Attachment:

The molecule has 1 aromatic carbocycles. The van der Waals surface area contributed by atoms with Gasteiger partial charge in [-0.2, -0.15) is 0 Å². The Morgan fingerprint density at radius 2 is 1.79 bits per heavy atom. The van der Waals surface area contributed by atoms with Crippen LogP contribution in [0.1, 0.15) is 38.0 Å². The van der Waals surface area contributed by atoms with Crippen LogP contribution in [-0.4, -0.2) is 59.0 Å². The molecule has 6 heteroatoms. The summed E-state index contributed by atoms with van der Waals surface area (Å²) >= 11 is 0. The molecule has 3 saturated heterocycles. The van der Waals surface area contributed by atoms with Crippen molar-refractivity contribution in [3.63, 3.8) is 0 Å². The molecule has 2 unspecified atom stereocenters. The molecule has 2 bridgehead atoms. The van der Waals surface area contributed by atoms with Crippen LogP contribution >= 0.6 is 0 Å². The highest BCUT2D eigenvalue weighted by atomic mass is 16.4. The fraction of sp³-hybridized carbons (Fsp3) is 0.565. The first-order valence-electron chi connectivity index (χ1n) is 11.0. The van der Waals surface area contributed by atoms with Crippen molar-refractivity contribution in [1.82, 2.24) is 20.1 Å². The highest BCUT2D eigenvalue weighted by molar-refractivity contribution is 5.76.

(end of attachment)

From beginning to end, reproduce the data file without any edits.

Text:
The molecule has 1 aromatic carbocycles. The van der Waals surface area contributed by atoms with Gasteiger partial charge in [-0.2, -0.15) is 0 Å². The Morgan fingerprint density at radius 2 is 1.79 bits per heavy atom. The van der Waals surface area contributed by atoms with Crippen LogP contribution in [0.1, 0.15) is 38.0 Å². The van der Waals surface area contributed by atoms with Crippen LogP contribution in [-0.4, -0.2) is 59.0 Å². The molecule has 6 heteroatoms. The summed E-state index contributed by atoms with van der Waals surface area (Å²) >= 11 is 0. The molecule has 3 saturated heterocycles. The van der Waals surface area contributed by atoms with Crippen molar-refractivity contribution in [3.63, 3.8) is 0 Å². The molecule has 2 unspecified atom stereocenters. The molecule has 2 bridgehead atoms. The van der Waals surface area contributed by atoms with Crippen LogP contribution >= 0.6 is 0 Å². The highest BCUT2D eigenvalue weighted by atomic mass is 16.4. The fraction of sp³-hybridized carbons (Fsp3) is 0.565. The first-order valence-electron chi connectivity index (χ1n) is 11.0. The van der Waals surface area contributed by atoms with Crippen molar-refractivity contribution in [1.82, 2.24) is 20.1 Å². The highest BCUT2D eigenvalue weighted by molar-refractivity contribution is 5.76.